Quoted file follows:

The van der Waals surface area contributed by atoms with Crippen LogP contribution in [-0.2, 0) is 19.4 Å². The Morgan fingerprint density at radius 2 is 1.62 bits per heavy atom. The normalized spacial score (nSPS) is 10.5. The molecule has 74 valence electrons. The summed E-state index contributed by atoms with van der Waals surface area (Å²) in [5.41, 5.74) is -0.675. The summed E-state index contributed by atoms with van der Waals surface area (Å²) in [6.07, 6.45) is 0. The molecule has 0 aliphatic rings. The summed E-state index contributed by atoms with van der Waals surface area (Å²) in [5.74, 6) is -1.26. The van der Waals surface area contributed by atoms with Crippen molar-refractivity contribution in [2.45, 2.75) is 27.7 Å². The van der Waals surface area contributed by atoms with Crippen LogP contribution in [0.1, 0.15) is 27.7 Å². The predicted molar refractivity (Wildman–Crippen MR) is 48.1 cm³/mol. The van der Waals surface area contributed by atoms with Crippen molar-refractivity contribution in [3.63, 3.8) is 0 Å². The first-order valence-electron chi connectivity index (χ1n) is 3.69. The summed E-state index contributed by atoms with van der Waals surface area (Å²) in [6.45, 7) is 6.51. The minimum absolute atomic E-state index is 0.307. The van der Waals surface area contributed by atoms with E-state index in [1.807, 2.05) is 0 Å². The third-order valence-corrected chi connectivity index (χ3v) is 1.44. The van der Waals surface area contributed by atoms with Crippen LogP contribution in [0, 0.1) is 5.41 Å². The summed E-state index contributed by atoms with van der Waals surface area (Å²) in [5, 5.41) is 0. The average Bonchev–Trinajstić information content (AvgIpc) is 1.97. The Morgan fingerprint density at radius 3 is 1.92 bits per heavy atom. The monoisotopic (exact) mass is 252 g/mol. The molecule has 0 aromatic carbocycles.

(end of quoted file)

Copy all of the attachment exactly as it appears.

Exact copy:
The van der Waals surface area contributed by atoms with Crippen LogP contribution in [-0.2, 0) is 19.4 Å². The Morgan fingerprint density at radius 2 is 1.62 bits per heavy atom. The normalized spacial score (nSPS) is 10.5. The molecule has 74 valence electrons. The summed E-state index contributed by atoms with van der Waals surface area (Å²) in [5.41, 5.74) is -0.675. The summed E-state index contributed by atoms with van der Waals surface area (Å²) in [6.07, 6.45) is 0. The molecule has 0 aliphatic rings. The summed E-state index contributed by atoms with van der Waals surface area (Å²) in [5.74, 6) is -1.26. The van der Waals surface area contributed by atoms with Crippen molar-refractivity contribution in [2.45, 2.75) is 27.7 Å². The van der Waals surface area contributed by atoms with Crippen LogP contribution in [0.1, 0.15) is 27.7 Å². The predicted molar refractivity (Wildman–Crippen MR) is 48.1 cm³/mol. The van der Waals surface area contributed by atoms with Crippen molar-refractivity contribution in [3.63, 3.8) is 0 Å². The first-order valence-electron chi connectivity index (χ1n) is 3.69. The summed E-state index contributed by atoms with van der Waals surface area (Å²) in [6.45, 7) is 6.51. The minimum absolute atomic E-state index is 0.307. The van der Waals surface area contributed by atoms with E-state index in [1.807, 2.05) is 0 Å². The third-order valence-corrected chi connectivity index (χ3v) is 1.44. The van der Waals surface area contributed by atoms with Crippen LogP contribution in [0, 0.1) is 5.41 Å². The summed E-state index contributed by atoms with van der Waals surface area (Å²) in [5, 5.41) is 0. The average Bonchev–Trinajstić information content (AvgIpc) is 1.97. The Morgan fingerprint density at radius 3 is 1.92 bits per heavy atom. The monoisotopic (exact) mass is 252 g/mol. The molecule has 0 aromatic carbocycles.